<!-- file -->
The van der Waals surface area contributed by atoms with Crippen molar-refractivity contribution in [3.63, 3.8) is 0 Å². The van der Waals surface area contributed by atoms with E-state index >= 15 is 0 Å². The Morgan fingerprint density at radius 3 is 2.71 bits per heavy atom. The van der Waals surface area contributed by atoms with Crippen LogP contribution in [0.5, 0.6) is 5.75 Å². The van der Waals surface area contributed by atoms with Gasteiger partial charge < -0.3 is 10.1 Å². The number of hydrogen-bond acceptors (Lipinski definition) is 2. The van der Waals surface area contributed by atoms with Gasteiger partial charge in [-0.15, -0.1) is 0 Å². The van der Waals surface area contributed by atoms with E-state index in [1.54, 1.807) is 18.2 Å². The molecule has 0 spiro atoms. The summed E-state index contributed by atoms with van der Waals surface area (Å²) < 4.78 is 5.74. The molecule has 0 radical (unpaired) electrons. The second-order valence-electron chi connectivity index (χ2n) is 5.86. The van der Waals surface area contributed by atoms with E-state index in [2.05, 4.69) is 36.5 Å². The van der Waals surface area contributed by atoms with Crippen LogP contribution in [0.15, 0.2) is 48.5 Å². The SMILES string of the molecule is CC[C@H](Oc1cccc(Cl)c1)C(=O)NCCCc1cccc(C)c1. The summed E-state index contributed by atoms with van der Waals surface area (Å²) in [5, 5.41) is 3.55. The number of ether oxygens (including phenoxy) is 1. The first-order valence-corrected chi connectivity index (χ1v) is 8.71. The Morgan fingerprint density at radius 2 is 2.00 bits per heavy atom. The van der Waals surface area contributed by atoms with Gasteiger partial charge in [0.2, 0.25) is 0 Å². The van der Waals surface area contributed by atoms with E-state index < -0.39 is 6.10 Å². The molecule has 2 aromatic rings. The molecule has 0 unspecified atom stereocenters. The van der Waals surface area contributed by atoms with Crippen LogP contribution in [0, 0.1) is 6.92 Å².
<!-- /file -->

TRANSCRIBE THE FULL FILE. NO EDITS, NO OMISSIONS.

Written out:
The van der Waals surface area contributed by atoms with Crippen molar-refractivity contribution in [3.63, 3.8) is 0 Å². The van der Waals surface area contributed by atoms with E-state index >= 15 is 0 Å². The Morgan fingerprint density at radius 3 is 2.71 bits per heavy atom. The van der Waals surface area contributed by atoms with Crippen LogP contribution in [0.5, 0.6) is 5.75 Å². The van der Waals surface area contributed by atoms with Gasteiger partial charge < -0.3 is 10.1 Å². The number of hydrogen-bond acceptors (Lipinski definition) is 2. The van der Waals surface area contributed by atoms with Gasteiger partial charge in [-0.15, -0.1) is 0 Å². The van der Waals surface area contributed by atoms with E-state index in [1.54, 1.807) is 18.2 Å². The molecule has 0 spiro atoms. The summed E-state index contributed by atoms with van der Waals surface area (Å²) < 4.78 is 5.74. The molecule has 0 radical (unpaired) electrons. The second-order valence-electron chi connectivity index (χ2n) is 5.86. The van der Waals surface area contributed by atoms with E-state index in [2.05, 4.69) is 36.5 Å². The van der Waals surface area contributed by atoms with Crippen LogP contribution in [0.15, 0.2) is 48.5 Å². The SMILES string of the molecule is CC[C@H](Oc1cccc(Cl)c1)C(=O)NCCCc1cccc(C)c1. The summed E-state index contributed by atoms with van der Waals surface area (Å²) in [5, 5.41) is 3.55. The number of ether oxygens (including phenoxy) is 1. The first-order valence-corrected chi connectivity index (χ1v) is 8.71. The Morgan fingerprint density at radius 2 is 2.00 bits per heavy atom. The van der Waals surface area contributed by atoms with Gasteiger partial charge in [0.2, 0.25) is 0 Å². The van der Waals surface area contributed by atoms with E-state index < -0.39 is 6.10 Å². The molecule has 2 aromatic rings. The molecule has 0 unspecified atom stereocenters. The van der Waals surface area contributed by atoms with Crippen LogP contribution in [0, 0.1) is 6.92 Å².